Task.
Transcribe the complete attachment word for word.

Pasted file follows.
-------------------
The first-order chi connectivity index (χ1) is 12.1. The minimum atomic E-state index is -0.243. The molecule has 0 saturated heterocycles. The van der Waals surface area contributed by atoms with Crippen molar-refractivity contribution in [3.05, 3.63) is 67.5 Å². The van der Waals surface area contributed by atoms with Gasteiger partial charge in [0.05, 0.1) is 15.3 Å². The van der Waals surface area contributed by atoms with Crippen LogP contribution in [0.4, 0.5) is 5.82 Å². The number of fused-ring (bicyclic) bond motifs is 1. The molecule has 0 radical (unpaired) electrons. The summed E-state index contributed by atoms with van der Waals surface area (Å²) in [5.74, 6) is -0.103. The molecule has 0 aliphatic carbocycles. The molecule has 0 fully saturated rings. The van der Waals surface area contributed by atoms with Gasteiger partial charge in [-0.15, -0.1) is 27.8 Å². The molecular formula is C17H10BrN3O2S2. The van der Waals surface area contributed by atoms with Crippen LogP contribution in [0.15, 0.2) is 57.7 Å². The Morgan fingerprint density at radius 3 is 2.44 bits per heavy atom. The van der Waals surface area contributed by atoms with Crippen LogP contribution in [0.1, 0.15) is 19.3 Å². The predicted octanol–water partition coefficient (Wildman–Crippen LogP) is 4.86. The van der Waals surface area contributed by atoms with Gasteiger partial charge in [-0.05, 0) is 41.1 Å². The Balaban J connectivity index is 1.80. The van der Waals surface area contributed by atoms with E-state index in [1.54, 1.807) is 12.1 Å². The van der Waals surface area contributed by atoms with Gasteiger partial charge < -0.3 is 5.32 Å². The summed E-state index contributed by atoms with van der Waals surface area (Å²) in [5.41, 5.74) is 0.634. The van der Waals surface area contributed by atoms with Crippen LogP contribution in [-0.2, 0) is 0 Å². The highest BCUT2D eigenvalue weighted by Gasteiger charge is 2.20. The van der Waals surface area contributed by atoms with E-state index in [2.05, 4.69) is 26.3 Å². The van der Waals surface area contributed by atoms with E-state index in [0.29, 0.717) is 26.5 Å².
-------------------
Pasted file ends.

The first-order chi connectivity index (χ1) is 12.1. The minimum atomic E-state index is -0.243. The molecule has 0 saturated heterocycles. The van der Waals surface area contributed by atoms with Crippen molar-refractivity contribution in [3.05, 3.63) is 67.5 Å². The van der Waals surface area contributed by atoms with Gasteiger partial charge in [0.05, 0.1) is 15.3 Å². The van der Waals surface area contributed by atoms with Crippen LogP contribution in [0.4, 0.5) is 5.82 Å². The number of fused-ring (bicyclic) bond motifs is 1. The molecule has 0 radical (unpaired) electrons. The summed E-state index contributed by atoms with van der Waals surface area (Å²) in [5.74, 6) is -0.103. The molecule has 0 aliphatic carbocycles. The molecule has 0 fully saturated rings. The van der Waals surface area contributed by atoms with Gasteiger partial charge in [-0.15, -0.1) is 27.8 Å². The molecular formula is C17H10BrN3O2S2. The van der Waals surface area contributed by atoms with Crippen LogP contribution in [0.15, 0.2) is 57.7 Å². The Morgan fingerprint density at radius 3 is 2.44 bits per heavy atom. The van der Waals surface area contributed by atoms with Crippen LogP contribution in [0.1, 0.15) is 19.3 Å². The predicted octanol–water partition coefficient (Wildman–Crippen LogP) is 4.86. The van der Waals surface area contributed by atoms with Gasteiger partial charge in [-0.05, 0) is 41.1 Å². The Balaban J connectivity index is 1.80. The van der Waals surface area contributed by atoms with E-state index in [1.54, 1.807) is 12.1 Å². The van der Waals surface area contributed by atoms with Gasteiger partial charge < -0.3 is 5.32 Å². The summed E-state index contributed by atoms with van der Waals surface area (Å²) in [5.41, 5.74) is 0.634. The van der Waals surface area contributed by atoms with Crippen LogP contribution in [-0.2, 0) is 0 Å². The highest BCUT2D eigenvalue weighted by Gasteiger charge is 2.20. The van der Waals surface area contributed by atoms with E-state index in [2.05, 4.69) is 26.3 Å². The van der Waals surface area contributed by atoms with E-state index in [0.29, 0.717) is 26.5 Å².